Are you at risk for a heart attack? All too often, the No. 1 killer of Americans strikes the least suspecting–those with few known risk factors. Such was the case for Scott Dannemiller, a 45-year old Franklin, Tenn. resident who was the picture of perfect health. The entrepreneur and father of two was a slim, avid runner with no history of smoking, high blood pressure or elevated cholesterol.
Following his father’s double bypass in June 2018, Dannemiller had a conversation with his dad about symptoms. “He’d had no indications, but felt like he’d pulled a muscle in his back,” Dannemiller explained. “That morning I went jogging and felt the same thing, but assumed it was all in my head.” Still, Dannemiller mentioned his concerns and change in family history during a follow-up visit to his family doctor. It was there that he learned of an affordable, non-invasive CT scan that measures calcified plaque buildup in his coronary arteries. Dannemiller paid the minimal out-of-pocket expense for his Cardiac Calcium Score at a local medical clinic. When calcium is present, the higher the score, the higher the risk of heart attacks in the long term. A score of 100 to 300 — moderate plaque deposition — is associated with a relatively high risk of heart attack or other heart disease over the next three to five years. Dannemiller’s score was 1,114.
“I went immediately and saw my dad’s cardiologist, who suggested we skip the stress test and go straight to the heart cath,” Dannemiller explained. The heart cath revealed several blockages, and Dannemiller underwent a quintuple bypass surgery in August. “It was only due to my family history that I was screened, and it was quick procedure and I was done,” said Dannemiller, who’s since become a vocal advocate for the low-cost heart scan. “That was a life saver, because at my age and in my health the first symptom is usually death.”
Brian Long, M.D., interventional cardiologist at Vanderbilt Heart at Williamson Medical Center, performed Dannemiller’s heart cath. He said the cardiac calcium score is an affordable, ideal test for someone who frequently worries about heart health, even if no symptoms are present. “For patients with a score other than zero, it’s empowering to learn they can take steps to fix their diagnosed heart disease,” Long said. “Otherwise they might not know until they’re having symptoms and it’s very serious.”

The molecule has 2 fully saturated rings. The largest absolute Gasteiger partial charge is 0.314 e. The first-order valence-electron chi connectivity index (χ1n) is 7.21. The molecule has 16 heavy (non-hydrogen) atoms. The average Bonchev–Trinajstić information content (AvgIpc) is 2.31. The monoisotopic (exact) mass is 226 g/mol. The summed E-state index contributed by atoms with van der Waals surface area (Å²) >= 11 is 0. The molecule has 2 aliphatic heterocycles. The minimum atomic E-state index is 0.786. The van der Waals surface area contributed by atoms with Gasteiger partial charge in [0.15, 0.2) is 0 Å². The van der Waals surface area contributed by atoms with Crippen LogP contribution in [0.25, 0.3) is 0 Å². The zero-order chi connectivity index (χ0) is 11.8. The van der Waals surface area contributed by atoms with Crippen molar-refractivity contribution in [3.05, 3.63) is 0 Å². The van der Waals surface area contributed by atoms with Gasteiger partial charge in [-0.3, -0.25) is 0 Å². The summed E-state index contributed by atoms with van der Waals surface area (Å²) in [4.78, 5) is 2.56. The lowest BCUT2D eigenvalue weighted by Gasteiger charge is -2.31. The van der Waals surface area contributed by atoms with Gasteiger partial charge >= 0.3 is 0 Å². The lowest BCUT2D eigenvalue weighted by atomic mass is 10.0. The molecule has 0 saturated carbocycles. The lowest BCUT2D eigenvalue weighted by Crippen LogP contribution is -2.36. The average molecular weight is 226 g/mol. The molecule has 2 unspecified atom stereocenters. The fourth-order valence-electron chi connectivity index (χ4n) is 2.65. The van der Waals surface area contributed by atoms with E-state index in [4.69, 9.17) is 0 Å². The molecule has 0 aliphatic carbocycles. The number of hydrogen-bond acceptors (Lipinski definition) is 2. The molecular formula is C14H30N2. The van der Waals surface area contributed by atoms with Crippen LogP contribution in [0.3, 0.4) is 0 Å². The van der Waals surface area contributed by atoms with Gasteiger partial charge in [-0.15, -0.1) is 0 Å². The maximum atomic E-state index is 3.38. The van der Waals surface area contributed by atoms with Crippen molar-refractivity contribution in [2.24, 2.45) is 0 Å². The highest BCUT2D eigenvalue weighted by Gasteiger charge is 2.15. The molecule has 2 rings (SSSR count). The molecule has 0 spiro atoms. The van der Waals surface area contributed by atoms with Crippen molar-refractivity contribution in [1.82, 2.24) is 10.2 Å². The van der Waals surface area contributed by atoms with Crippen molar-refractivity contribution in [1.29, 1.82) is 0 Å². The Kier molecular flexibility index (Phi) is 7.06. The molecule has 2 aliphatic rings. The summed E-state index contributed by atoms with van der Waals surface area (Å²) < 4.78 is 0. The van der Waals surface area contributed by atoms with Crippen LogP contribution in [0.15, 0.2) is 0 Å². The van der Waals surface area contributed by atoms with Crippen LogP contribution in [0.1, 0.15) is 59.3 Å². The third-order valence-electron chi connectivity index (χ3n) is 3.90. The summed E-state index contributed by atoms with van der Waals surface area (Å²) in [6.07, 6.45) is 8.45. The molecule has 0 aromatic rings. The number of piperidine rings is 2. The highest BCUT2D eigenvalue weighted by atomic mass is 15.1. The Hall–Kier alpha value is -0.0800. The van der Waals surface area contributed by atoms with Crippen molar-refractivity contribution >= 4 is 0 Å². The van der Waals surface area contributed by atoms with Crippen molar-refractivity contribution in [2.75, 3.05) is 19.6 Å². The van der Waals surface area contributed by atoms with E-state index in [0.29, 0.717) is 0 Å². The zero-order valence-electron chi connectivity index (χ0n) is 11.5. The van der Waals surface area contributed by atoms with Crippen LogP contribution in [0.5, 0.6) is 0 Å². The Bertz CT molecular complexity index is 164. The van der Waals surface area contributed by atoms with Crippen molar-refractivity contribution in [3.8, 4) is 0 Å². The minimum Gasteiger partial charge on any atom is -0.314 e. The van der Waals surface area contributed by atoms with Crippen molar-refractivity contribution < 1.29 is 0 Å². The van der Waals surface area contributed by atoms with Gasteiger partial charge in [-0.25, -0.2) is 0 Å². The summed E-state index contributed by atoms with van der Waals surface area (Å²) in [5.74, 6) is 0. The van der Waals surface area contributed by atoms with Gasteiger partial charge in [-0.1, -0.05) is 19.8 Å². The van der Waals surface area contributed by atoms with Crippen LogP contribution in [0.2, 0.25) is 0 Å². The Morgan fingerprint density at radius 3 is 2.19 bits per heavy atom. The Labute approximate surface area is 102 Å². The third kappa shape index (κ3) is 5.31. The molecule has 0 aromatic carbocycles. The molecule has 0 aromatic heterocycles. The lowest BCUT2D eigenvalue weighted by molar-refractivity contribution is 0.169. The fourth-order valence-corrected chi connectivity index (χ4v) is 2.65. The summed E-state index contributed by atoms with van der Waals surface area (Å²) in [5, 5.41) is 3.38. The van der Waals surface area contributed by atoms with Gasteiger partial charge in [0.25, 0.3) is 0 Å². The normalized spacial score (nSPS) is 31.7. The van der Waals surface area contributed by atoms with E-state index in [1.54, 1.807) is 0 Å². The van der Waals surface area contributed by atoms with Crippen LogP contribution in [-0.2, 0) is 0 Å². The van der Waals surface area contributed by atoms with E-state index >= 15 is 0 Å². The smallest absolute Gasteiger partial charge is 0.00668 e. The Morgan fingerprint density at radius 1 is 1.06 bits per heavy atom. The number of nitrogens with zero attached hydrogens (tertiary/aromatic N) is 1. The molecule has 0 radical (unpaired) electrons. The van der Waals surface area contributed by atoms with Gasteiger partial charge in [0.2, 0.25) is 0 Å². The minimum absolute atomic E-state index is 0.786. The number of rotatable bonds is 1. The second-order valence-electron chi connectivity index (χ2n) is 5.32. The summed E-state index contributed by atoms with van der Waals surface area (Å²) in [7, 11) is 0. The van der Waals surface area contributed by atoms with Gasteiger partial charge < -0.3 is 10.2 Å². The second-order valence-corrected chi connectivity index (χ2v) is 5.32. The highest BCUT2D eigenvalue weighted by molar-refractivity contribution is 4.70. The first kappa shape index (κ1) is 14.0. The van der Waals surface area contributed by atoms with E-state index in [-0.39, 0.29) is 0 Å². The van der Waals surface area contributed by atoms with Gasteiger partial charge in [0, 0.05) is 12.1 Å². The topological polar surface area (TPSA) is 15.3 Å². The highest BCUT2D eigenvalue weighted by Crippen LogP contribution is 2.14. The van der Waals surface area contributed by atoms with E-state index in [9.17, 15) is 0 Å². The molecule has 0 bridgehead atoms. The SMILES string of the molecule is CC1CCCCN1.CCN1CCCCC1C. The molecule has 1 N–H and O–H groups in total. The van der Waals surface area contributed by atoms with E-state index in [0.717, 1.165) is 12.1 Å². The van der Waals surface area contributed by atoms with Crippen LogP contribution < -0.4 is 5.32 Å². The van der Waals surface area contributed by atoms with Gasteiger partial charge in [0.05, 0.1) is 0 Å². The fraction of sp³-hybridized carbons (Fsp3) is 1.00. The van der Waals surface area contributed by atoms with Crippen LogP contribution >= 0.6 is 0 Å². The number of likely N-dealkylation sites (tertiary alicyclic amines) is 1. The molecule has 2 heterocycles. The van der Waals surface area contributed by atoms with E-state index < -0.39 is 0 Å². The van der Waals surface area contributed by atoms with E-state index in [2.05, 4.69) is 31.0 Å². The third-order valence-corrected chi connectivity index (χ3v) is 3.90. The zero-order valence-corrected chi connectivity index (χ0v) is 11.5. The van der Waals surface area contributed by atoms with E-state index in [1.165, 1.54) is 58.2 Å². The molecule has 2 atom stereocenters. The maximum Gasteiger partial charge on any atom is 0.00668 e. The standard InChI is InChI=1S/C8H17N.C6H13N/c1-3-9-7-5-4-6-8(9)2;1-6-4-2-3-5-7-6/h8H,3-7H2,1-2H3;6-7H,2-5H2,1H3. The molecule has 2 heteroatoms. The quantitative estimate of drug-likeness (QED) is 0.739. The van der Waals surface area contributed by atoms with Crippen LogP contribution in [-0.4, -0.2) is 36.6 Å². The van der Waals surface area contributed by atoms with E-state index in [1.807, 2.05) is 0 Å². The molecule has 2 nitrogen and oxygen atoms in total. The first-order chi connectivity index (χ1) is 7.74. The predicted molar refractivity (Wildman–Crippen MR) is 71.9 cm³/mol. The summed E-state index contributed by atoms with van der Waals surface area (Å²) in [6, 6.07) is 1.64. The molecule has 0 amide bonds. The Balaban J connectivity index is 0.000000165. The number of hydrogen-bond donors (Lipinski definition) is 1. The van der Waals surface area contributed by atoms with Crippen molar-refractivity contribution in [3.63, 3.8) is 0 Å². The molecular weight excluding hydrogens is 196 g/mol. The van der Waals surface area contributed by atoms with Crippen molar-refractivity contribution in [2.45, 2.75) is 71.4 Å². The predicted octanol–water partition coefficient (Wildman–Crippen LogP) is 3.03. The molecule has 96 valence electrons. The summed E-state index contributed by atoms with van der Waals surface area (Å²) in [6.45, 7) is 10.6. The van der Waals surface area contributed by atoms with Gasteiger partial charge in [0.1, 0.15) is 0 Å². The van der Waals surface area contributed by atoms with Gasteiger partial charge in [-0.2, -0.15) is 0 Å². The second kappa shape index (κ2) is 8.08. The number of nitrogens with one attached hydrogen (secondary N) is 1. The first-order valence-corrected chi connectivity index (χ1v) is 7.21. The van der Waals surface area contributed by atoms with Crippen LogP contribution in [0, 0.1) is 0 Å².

Screening for heart disease
Long said the cardiac calcium score is typically a minimal out-of-pocket cost, and is often available without a referral. It’s also low-risk, with little radiation exposure and no contrasts or IVs. He also recommends adults have a resting EKG (electrocardiogram) every few years. The resting EKG provides more information by allowing physicians to see the heart rhythm, electrical system and estimate the size of the heart.
Another common diagnostic tool is the stress test, which shows how the heart works during physical stress (exercise) and how healthy it is. A standard exercise stress test uses an EKG to monitor changes in the heart’s electrical activity. Imaging stress tests take pictures of blood flow throughout the heart. Long said stress tests are designed to evaluate symptoms and typically only reveal significant blockages, which means they’re not ideal for general cardiac screening.
If blockages are suspected, patients typically undergo cardiac catheterization. During cardiac catheterization, a long thin tube called a catheter is inserted in an artery or vein in the groin, neck or arm and threaded through blood vessels to the heart. It’s a common, low-risk way for cardiologists to perform diagnostic tests, place stents and check for coronary blockages.
Fighting heart disease head on
Long encourages patients to adopt Dannemiller’s proactive approach to heart health: talk to someone. “If you’re concerned about anything, talk to your primary care provider,” he said. “Not everyone needs a specialist for screening or risk prevention. Just address it with someone.”
Dannemiller will undergo a stress test in March and yearly blood screenings thereafter, but maintains a positive outlook. “I’m fortunate they were able to detect and treat my heart disease so quickly,” said Dannemiller, who ran the five-mile Boulevard Bolt in Nashville alongside his wife at Thanksgiving. “I’m also glad I had something doctors know how to fix, because this was life threatening. I tell my friends to not put it off. Get scanned, because the more information you have the better off you’ll be.”
About Dr. Long
Brian Long, M.D., is an interventional cardiologist at Vanderbilt Heart at Williamson Medical Center. His office can be reached by calling (615) 875-5337.Share this Article